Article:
Padilla Announces Over $112 Million for Ports of Los Angeles and Long Beach Upgrades

New funding through U.S. Army Corps Work Plan includes $3.8 million for Salton Sea

WASHINGTON, D.C. — Today, U.S. Senator Alex Padilla (D-Calif.), Chair of the Environment and Public Works Subcommittee on Fisheries, Water, and Wildlife, announced that the Ports of Los Angeles and Long Beach (San Pedro Ports) will receive more than $112 million through the FY 2024 U.S. Army Corps of Engineers Work Plan for critical construction upgrades and operations and maintenance activities. The plan also includes $3.8 million for a Salton Sea feasibility study to address the significant public health and environmental challenges caused by the gradual receding of the lake, which have impacted disadvantaged communities surrounding the Salton Sea. 

“The Ports of Los Angeles and Long Beach move 40 percent of the nation’s container imports, transporting the goods that power our economy,” said Senator Padilla. “I am glad to see the Army Corps heed my call to fund these crucial upgrades that will bolster global supply chains and make long overdue repairs to the ports. The work plan also includes a critical investment in developing a long-term plan to address the environmental and public health crises at the Salton Sea, which have devastated the surrounding communities for far too long.”

The infrastructure repairs for piers and wharfs at the San Pedro Ports will strengthen supply chain networks that the nation depends upon. The Port of Long Beach alone owns and maintains approximately 31 miles of waterfront facilities which will immediately benefit from these funds. The Port of Los Angeles estimates the total need for expanded uses, navigation maintenance, and repair projects at $6.7 billion. Pending projects at the Port include seismic safety upgrades, wharf and fender repairs, pile replacements, sediment removal and remediation, and improvements to slips and channels.

Additional funding highlights from the Army Corps FY 2024 work plan include:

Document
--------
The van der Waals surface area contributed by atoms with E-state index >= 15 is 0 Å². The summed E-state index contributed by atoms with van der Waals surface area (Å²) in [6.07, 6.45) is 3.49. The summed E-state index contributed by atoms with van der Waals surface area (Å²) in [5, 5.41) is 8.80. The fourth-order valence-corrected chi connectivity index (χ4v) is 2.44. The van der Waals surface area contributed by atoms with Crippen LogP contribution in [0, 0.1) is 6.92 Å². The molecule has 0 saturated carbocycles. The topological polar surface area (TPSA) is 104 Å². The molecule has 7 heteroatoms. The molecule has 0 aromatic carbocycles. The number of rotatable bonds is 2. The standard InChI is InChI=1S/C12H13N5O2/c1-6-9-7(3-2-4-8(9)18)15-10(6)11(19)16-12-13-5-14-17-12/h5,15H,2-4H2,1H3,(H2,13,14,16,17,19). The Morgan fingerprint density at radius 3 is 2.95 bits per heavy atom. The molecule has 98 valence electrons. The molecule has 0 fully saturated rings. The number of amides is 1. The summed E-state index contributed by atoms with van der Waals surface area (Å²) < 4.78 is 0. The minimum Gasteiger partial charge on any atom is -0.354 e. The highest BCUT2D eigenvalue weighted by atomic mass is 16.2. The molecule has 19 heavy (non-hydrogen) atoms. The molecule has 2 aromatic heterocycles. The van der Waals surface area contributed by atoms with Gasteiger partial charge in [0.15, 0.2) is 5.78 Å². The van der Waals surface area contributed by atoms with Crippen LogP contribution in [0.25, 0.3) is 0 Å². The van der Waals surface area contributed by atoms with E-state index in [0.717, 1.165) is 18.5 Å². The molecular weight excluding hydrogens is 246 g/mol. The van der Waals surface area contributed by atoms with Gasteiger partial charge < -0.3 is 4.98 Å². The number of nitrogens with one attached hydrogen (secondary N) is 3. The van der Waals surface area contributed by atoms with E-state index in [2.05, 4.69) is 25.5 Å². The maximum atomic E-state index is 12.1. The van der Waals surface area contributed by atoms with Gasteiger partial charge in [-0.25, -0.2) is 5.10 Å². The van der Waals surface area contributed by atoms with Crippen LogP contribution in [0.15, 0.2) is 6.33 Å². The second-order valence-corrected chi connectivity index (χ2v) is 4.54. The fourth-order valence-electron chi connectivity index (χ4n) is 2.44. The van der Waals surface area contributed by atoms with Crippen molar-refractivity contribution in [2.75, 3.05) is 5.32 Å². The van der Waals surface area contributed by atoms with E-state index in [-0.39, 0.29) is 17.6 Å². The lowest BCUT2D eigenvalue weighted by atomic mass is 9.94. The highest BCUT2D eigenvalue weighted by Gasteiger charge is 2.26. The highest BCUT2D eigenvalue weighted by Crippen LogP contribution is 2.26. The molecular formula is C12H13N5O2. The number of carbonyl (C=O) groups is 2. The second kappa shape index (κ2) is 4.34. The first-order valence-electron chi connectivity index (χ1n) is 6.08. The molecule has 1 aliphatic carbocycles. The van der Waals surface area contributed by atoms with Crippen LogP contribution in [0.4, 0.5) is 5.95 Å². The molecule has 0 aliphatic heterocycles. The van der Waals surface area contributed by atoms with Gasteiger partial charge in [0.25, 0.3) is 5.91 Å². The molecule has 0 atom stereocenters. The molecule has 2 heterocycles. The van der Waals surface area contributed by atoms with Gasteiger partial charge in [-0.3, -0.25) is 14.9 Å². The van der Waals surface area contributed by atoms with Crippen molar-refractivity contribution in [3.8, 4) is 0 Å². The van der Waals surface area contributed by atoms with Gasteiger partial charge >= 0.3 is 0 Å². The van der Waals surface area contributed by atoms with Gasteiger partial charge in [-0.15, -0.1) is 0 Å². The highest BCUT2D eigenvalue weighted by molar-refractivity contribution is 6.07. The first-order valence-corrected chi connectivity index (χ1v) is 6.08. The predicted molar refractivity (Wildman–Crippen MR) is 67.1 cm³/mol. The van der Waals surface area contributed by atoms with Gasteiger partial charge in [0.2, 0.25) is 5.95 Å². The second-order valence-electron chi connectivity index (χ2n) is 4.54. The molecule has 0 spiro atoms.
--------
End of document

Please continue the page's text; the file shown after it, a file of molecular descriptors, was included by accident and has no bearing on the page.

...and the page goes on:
• $7.74 million for the California Coastal Conservancy’s Resilient San Francisco Bay Pilot Project to place 100 percent of material dredged from Oakland and Richmond Inner Harbors in 2024 at beneficial use sites. 
  • $1.64 million for San Pablo Bay and Mare Island Strait, CA to perform preliminary channel assessments in order to maintain the Mare Island Strait’s authorized width and depth, and to ensure a safe and navigable waterway for current and future economic development of Mare Island and the City of Vallejo.  
  • $800,000 for the Tolowa Dee-ni’ Nation Wastewater Improvement Project to replace the outdated lagoon system, including completing the design for new lift stations, a new collection system, and a new sewer main. 
  • $750,000 for Westminster (East Garden Grove) Watershed, CA to initiate the preconstruction engineering and design phase to address flood risk for a 90-square-mile watershed, located in western Orange County, which lies on a flat coastal plain and is almost entirely urbanized with residential and commercial development.  

Senator Padilla believes investing in clean energy projects and increased efficiency at ports like the Ports of Long Beach and Los Angeles is vital for economic growth and environmental protection. He has consistently pushed for funding through the Bipartisan Infrastructure Law for California’s ports, including grants for the Port of Long Beach for over $283 million last year, a $30.1 million grant in 2022, and a $52.3 million grant in 2021. Last year, he announced $74.5 million in grant funding from the Department of Transportation Maritime Administration to decarbonize, upgrade, and rehabilitate key ports along California’s coast. In 2022, Padilla and the late Senator Feinstein applauded the $94 million in port infrastructure grant funding that came from the Bipartisan Infrastructure Law.

Senator Padilla secured the first significant federal investment in California’s 10-year Salton Sea Management Plan (SSMP), which will utilize funding from the Inflation Reduction Act to bolster drought resiliency, protect important wildlife habitats, and accelerate dust suppression to protect air quality. Last year, he announced that the Department of the Interior awarded $72 million to restore the Salton Sea and to speed up the plan’s implementation. In 2022, Padilla worked to ensure that the Inflation Reduction Act included $4 billion for drought resiliency, including for projects to address historic drought impacting the Colorado River Basin and Salton Sea.


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